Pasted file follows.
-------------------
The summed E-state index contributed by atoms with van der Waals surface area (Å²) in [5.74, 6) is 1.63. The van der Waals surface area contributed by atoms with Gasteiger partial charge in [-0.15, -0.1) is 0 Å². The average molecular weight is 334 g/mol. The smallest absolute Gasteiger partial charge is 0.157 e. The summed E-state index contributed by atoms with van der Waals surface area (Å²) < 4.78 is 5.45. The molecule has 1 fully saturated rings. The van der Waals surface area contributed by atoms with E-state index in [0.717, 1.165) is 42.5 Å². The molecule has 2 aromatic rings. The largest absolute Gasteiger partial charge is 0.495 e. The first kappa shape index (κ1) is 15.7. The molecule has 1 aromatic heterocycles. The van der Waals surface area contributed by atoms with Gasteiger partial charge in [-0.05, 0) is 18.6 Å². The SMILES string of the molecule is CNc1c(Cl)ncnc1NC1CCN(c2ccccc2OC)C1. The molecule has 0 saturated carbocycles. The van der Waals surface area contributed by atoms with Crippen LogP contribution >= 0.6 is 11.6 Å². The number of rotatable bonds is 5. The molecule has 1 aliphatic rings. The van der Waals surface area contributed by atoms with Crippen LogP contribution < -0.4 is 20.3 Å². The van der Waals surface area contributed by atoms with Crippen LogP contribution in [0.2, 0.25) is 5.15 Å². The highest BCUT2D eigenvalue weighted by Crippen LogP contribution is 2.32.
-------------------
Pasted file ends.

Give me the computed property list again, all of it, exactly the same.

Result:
The summed E-state index contributed by atoms with van der Waals surface area (Å²) in [5.74, 6) is 1.63. The van der Waals surface area contributed by atoms with Gasteiger partial charge in [-0.15, -0.1) is 0 Å². The average molecular weight is 334 g/mol. The smallest absolute Gasteiger partial charge is 0.157 e. The summed E-state index contributed by atoms with van der Waals surface area (Å²) < 4.78 is 5.45. The molecule has 1 fully saturated rings. The van der Waals surface area contributed by atoms with E-state index in [0.717, 1.165) is 42.5 Å². The molecule has 2 aromatic rings. The largest absolute Gasteiger partial charge is 0.495 e. The first kappa shape index (κ1) is 15.7. The molecule has 1 aromatic heterocycles. The van der Waals surface area contributed by atoms with Gasteiger partial charge in [-0.05, 0) is 18.6 Å². The SMILES string of the molecule is CNc1c(Cl)ncnc1NC1CCN(c2ccccc2OC)C1. The molecule has 0 saturated carbocycles. The van der Waals surface area contributed by atoms with Crippen LogP contribution >= 0.6 is 11.6 Å². The number of rotatable bonds is 5. The molecule has 1 aliphatic rings. The van der Waals surface area contributed by atoms with Crippen LogP contribution < -0.4 is 20.3 Å². The van der Waals surface area contributed by atoms with Crippen LogP contribution in [0.2, 0.25) is 5.15 Å². The highest BCUT2D eigenvalue weighted by Crippen LogP contribution is 2.32.